The companies Strategy Analytics looked at were HERE, Google, TomTom and Mapbox.
HERE remains a leader in automotive and industry growth vision. It is also a co-leader in openness and scores strongly in other categories, like map-making.
HERE's platform approach is beginning to drive non-automotive growth across target sectors such as transport and logistics, telecoms, media, and technology.
Strategy Analytics director Nitesh Patel said: “I would say, out of all the platforms, HERE is probably the most open. That's in terms of making all the capabilities available for developers and third parties and enterprises to use, in the most flexible way as possible.”
HERE leads in openness, automotive and growth/vision.
The COVID-19 pandemic wrought huge changes in the location platform sector.
Restrictions to movement and the closure of large parts of the economy lowered demand for location services.
At the same time, it presented an opportunity for location platforms, as location data and services have been required to aid the pandemic response and take advantage of growing demand for home deliveries.
Consumer research conducted by Strategy Analytics towards the beginning of the pandemic shows that between 22% and 26% of consumers across the Germany, UK and the US indicated they were likely to delay or cancel purchasing a car due to COVID-19. The same figure was 49% in China.
That presented a challenge for location platforms, but at the same time, governments and public healthcare authorities used maps and location services to visualize the spread of the virus and movement of people.
“The pandemic accelerated eCommerce and home deliveries by five years,” Nitesh said. “Once people have had their eyes opened to the possibility of being able to shop without going to a physical location, that will change their behavior.”
He highlighted last-mile delivery as a particular focus of demand.
Location tools are becoming more widespread.
While Strategy Analytics concluded that we are some way off from fully autonomous vehicles, Nitesh said that location technology will play “a supporting role” in making this happen. The analysts predict fully autonomous vehicles will not however become mainstream until the 2030s.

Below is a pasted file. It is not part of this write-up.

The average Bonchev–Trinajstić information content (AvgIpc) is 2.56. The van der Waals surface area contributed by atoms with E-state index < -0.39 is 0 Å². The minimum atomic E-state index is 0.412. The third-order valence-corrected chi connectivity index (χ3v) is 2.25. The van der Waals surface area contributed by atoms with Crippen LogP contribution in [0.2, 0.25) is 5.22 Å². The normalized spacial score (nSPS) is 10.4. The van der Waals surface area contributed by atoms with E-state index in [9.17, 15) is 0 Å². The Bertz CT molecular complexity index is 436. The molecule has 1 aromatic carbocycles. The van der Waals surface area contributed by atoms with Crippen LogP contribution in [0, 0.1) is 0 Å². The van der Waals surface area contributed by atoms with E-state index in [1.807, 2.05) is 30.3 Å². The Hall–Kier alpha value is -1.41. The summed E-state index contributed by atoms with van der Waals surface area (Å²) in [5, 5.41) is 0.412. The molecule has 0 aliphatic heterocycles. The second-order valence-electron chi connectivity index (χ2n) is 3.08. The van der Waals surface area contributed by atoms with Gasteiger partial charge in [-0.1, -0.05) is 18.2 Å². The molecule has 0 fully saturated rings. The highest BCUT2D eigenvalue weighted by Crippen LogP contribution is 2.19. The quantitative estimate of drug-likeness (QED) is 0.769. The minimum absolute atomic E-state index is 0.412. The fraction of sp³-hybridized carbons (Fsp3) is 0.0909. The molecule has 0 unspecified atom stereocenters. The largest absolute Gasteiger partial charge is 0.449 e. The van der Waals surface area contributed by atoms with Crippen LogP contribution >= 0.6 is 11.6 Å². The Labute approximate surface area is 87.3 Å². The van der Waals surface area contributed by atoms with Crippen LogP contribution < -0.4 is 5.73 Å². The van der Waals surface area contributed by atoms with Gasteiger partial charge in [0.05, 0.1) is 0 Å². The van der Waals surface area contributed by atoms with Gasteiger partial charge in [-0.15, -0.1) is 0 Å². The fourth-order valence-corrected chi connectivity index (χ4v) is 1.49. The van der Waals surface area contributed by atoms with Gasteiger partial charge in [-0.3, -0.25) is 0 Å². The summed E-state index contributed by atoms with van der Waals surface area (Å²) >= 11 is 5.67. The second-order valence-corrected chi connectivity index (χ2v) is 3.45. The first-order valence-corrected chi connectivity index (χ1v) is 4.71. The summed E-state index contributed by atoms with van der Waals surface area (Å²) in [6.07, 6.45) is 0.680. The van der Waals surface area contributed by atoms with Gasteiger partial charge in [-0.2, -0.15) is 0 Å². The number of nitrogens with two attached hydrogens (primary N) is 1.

“Maps can help a lot when information about the road such as road signs is not there,” he said.
Before that happens, the way people move around is changing, too – and there is a role for location platforms to play.
People may have rejected public transport to a large degree during the pandemic. This has boosted other methods, including cycling and car-sharing, which need routing and map information.
ADAS features will continue to enhance road safety, Strategy Analytics predicts. Strategy Analytics expects the global penetration of the distance warning feature to reach 76% of light duty vehicles in 2025. The analysts predict a growing share – likely between a quarter and third – of these will rely on an ADAS map. In the automotive space, location services can help support new drivers of electric vehicles.
Demand for information about EV charging points is set to increase, according to Strategy Analytics.
At the same time, Nitesh pointed out that we can expect to see increased use of location data as business intelligence in all sectors.
“As businesses become more digital, you have this process of going from what was, historically, using paper and physical means to a more connected approach. That then helps to drive forward the adoption of location services in general,” he said.
Read Strategy Analytics' 2021 location Platform Benchmarking Report here.
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